2. Should we move the frequency to two years? While the current meeting was highly popular and attracted the record number of 223 participants, and while the period right after the Winter break is not so heavily packed with meetings, we were several at a banquet table last week to object to a planned move from three to two years. I understand the appeal of meetings with great speakers in a terrific mountainous taking place as often as possible… However what stroke me with the meeting last week is that, despite the large number of parallel sessions, I overwhelmingly heard novel stuff, compared with previous meetings. And would have heard even more, had I been gifted with ubiquity. Moving to two years could cull this feeling. And induce “meeting fatigue. Furthermore, I fear that the increase in ISBA sections and the natural increase of meeting entropy pushes the percentage of meetings one can attend down and down. Sticking to a three year period would keep MCMSki more significantly attractive in that refusing an invitation would mean postponing for three years, &tc. So I personally oppose a move to two years.
3. Should we seek further financial support? The financial support behind a conference is obviously crucial. When planning MCMski 4, I however decided against contacting companies as I have no skills in the matter, but finding ways to support conference rooms, youngster travels, ski race, poster prizes and banquet would be more-than-nice. Anto’s initiative to bring a pair of skis offered by a ski company was a great one and one feat that I hope can be duplicated in the future. (During my spare week in Chamonix, I contacted ski rentals and the skipass company for a rebate, to no avail.) Travel support from ISBA and SBSS towards the travel costs of around 20 young researchers was much appreciated but is not necessarily to be found at each occurrence… Note that, despite the lack of corporate support, MCMski 4 is going to provide a positive financial return to ISBA (and BayesComp) and I strongly suggest we keep a tradition of minimalist services for the future meetings in order to fight outrageous conference fees. I think the fees should cover the conference rooms and possibly a cuppa or two a day but nothing more. In particular, the banquet should remain optional. And so should any other paying social event. (We can also do without goodies and conference material.)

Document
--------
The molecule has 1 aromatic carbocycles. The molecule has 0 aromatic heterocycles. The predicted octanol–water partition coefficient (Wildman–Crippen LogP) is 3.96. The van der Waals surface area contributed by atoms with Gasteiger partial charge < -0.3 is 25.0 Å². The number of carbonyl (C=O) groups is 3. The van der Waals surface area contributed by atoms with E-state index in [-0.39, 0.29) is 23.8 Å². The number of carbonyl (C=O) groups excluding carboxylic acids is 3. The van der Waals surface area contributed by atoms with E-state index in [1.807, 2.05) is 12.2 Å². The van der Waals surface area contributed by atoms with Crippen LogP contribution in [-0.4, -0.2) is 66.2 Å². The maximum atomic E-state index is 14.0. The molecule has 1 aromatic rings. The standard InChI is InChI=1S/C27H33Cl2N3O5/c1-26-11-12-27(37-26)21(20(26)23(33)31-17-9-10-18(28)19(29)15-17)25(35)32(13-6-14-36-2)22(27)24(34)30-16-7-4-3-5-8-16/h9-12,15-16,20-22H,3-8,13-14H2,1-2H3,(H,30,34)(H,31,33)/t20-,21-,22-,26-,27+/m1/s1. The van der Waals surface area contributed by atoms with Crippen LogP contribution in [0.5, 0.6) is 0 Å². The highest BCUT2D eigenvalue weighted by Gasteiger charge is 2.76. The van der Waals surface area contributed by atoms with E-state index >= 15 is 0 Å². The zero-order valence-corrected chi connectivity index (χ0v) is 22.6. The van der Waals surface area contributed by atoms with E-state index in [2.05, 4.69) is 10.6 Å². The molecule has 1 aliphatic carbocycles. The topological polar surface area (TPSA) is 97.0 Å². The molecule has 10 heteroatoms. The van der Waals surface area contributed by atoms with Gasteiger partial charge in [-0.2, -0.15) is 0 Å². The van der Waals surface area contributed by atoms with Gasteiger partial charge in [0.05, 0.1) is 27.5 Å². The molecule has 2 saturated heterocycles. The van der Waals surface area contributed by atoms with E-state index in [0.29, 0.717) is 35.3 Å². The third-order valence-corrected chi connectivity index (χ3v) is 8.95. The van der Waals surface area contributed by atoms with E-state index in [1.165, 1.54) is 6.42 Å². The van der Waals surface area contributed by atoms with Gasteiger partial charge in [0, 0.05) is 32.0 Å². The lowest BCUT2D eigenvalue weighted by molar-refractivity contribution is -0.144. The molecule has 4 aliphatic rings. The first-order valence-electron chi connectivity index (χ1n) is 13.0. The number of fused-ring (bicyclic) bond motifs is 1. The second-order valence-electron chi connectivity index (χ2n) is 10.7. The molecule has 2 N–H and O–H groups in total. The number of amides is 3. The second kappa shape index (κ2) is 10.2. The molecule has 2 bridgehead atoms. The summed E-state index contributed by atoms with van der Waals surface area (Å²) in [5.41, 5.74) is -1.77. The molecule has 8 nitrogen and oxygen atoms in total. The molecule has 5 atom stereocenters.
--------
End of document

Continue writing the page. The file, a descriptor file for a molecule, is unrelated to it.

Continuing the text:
4. Where should the next meeting take place? The call is on for potential organisers in either 2016 or 2017, early January. Between the Alps and the Rockies, there are plenty of possible locations, but more exotic places in the Northern Hemisphere could be suggested as well, from Lapland to Hokkaido… A question raised by Christophe Andrieu that I’d like to second is whether the preference should go to places that qualify as villages or as resort. Bormio and Chamonix are villages, while Park City is not. (I definitely prefer villages!)
Now that the conference and the Bayesian non-parametric satellite workshop (thanks to Judith!) are over, with (almost) everyone back home, and that the post-partum conference blues settles in (!), I can reflect on how things ran for those meetings and what I could have done to improve them… (Not yet considering to propose a second edition of MCMSki in Chamonix, obviously!)